Jason Bourne is back, as the fifth film in the Bourne franchise and the fourth starring Matt Damon hits theaters this weekend. It is a return for both Damon and director Paul Greengrass to the world of former super-assassin/amnesiac Jason Bourne, which could be enough to satisfy fans of series. Whether or not there is much to add to Bourne's story, this film will at least provide a chance to see more wild car chases and random inanimate objects used as deadly weapons.
There is an element in the Bourne franchise that some may be curious about and that is Jeremy Renner's Aaron Cross character, introduced in the previous series entry, 2012's The Bourne Legacy. While that film was not a proper hit (audiences and critics were both lukewarm overall), it is now an aspect of the story that is basically lingering out there, while the gears have shifted back towards the one true Bourne. Fortunately, Greengrass decided to be quite forthcoming about why Renner's character is nowhere to be seen in the new Bourne film.
Discussed during an interview with Cinemablend, Greengrass made it very clear that the character was never considered. He stated:
"Never a consideration for this project. Jeremy [Renner] is a great actor. I just wanted to tell a Jason Bourne story. That's all I wanted to tell, and that was all I was going to make. As for what happens in the future, frankly that's not my job."
Many have speculated about the potential of a Bourne/Cross team-up in the past and whether or not that would be a good idea. Some of the main complaints about this upcoming Bourne film concern the lack of much effort to mix up the story all that much, which could be resolved in some way by combining these characters. However, it seems quite clear that Greengrass and Damon wanted to work together again and had an idea for a pure Bourne story, with no Renners allowed. Writer/director Tony Gilroy, who was responsible for The Bourne Legacy, has no involvement with this film, which makes sense given the reports of many disagreements between him and Greengrass, during the producing of The Bourne Ultimatum.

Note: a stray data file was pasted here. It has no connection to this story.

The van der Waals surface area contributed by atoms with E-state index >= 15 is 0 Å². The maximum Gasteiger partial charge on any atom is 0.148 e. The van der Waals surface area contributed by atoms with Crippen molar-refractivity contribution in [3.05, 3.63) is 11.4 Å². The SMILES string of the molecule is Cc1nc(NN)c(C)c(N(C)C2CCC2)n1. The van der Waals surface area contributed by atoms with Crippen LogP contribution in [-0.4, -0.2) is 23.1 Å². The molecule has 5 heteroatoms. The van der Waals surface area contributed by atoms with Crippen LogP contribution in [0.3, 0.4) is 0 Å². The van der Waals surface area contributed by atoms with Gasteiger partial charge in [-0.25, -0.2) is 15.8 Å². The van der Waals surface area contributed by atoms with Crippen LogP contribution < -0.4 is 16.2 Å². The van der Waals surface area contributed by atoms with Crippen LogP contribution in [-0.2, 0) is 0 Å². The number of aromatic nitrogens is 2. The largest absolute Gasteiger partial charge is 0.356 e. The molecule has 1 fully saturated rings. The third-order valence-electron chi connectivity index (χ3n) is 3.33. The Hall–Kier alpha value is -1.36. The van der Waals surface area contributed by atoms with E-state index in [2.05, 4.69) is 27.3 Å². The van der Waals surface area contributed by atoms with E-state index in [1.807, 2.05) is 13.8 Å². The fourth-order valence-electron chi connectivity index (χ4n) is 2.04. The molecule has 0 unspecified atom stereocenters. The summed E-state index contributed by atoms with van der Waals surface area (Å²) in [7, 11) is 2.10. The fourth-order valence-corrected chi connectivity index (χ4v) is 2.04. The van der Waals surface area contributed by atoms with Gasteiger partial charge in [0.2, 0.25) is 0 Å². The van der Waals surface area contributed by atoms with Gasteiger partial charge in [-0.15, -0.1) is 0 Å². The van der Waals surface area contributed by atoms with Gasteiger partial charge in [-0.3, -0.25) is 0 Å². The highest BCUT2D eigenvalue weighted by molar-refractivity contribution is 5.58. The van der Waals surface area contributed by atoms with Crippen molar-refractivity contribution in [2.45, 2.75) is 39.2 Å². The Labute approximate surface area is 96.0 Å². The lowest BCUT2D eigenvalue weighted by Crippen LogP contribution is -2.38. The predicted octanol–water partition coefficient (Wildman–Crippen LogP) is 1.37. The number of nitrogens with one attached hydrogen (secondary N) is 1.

The idea of bringing Cross and Bourne together sounds kind of fun, but at the same time, the idea of Bourne having to rely on a partner takes away from some of the core themes surrounding these films. While it is one thing for a Bourne plot to involve protecting someone, giving him an equal partner means doing away with the character's isolation and solitary nature. This is what helps make Bourne an interesting character to watch and while it may mean Damon only has so many lines of dialogue, it is what sets him apart from the likes of James Bond or Ethan Hunt.
Four movies in for Damon though and some can wonder whether or not it is time for a significant change in how these movies are handled. After all, Jason Bourne largely feels like a film that remakes elements from the first sequel, The Bourne Supremacy, with new locations and a shuffling around of characters. Since Greengrass decided to add a statement about the future being up in the air, maybe it is only a matter of time to see a return of the Renner.
Jason Bourne opens in U.S. theaters July 29, 2016.
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